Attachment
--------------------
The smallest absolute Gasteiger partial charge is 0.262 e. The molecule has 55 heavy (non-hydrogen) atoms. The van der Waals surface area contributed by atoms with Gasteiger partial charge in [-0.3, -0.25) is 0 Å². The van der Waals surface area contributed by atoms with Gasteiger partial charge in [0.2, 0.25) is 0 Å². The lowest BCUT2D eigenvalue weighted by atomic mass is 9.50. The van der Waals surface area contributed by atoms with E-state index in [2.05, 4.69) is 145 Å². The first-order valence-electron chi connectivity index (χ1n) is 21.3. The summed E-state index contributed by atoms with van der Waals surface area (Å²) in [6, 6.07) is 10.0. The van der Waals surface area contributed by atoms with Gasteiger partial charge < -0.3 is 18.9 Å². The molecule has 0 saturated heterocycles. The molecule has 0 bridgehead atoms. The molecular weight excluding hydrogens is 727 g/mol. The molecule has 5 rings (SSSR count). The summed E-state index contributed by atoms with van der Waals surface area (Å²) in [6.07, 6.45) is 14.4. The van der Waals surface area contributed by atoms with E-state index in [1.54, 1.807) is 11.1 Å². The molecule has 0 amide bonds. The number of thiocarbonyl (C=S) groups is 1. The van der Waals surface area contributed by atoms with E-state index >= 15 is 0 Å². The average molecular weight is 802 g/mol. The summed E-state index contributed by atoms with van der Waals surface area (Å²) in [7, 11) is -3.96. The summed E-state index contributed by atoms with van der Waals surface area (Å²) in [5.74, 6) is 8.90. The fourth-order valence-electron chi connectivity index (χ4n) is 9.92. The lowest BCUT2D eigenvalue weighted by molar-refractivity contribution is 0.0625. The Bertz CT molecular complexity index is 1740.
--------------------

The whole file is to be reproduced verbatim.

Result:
The smallest absolute Gasteiger partial charge is 0.262 e. The molecule has 55 heavy (non-hydrogen) atoms. The van der Waals surface area contributed by atoms with Gasteiger partial charge in [-0.3, -0.25) is 0 Å². The van der Waals surface area contributed by atoms with Gasteiger partial charge in [0.2, 0.25) is 0 Å². The lowest BCUT2D eigenvalue weighted by atomic mass is 9.50. The van der Waals surface area contributed by atoms with E-state index in [2.05, 4.69) is 145 Å². The first-order valence-electron chi connectivity index (χ1n) is 21.3. The summed E-state index contributed by atoms with van der Waals surface area (Å²) in [6, 6.07) is 10.0. The van der Waals surface area contributed by atoms with Gasteiger partial charge < -0.3 is 18.9 Å². The molecule has 0 saturated heterocycles. The molecule has 0 bridgehead atoms. The molecular weight excluding hydrogens is 727 g/mol. The molecule has 5 rings (SSSR count). The summed E-state index contributed by atoms with van der Waals surface area (Å²) in [6.07, 6.45) is 14.4. The van der Waals surface area contributed by atoms with E-state index in [1.54, 1.807) is 11.1 Å². The molecule has 0 amide bonds. The number of thiocarbonyl (C=S) groups is 1. The van der Waals surface area contributed by atoms with E-state index >= 15 is 0 Å². The average molecular weight is 802 g/mol. The summed E-state index contributed by atoms with van der Waals surface area (Å²) in [7, 11) is -3.96. The summed E-state index contributed by atoms with van der Waals surface area (Å²) in [5.74, 6) is 8.90. The fourth-order valence-electron chi connectivity index (χ4n) is 9.92. The lowest BCUT2D eigenvalue weighted by molar-refractivity contribution is 0.0625. The Bertz CT molecular complexity index is 1740.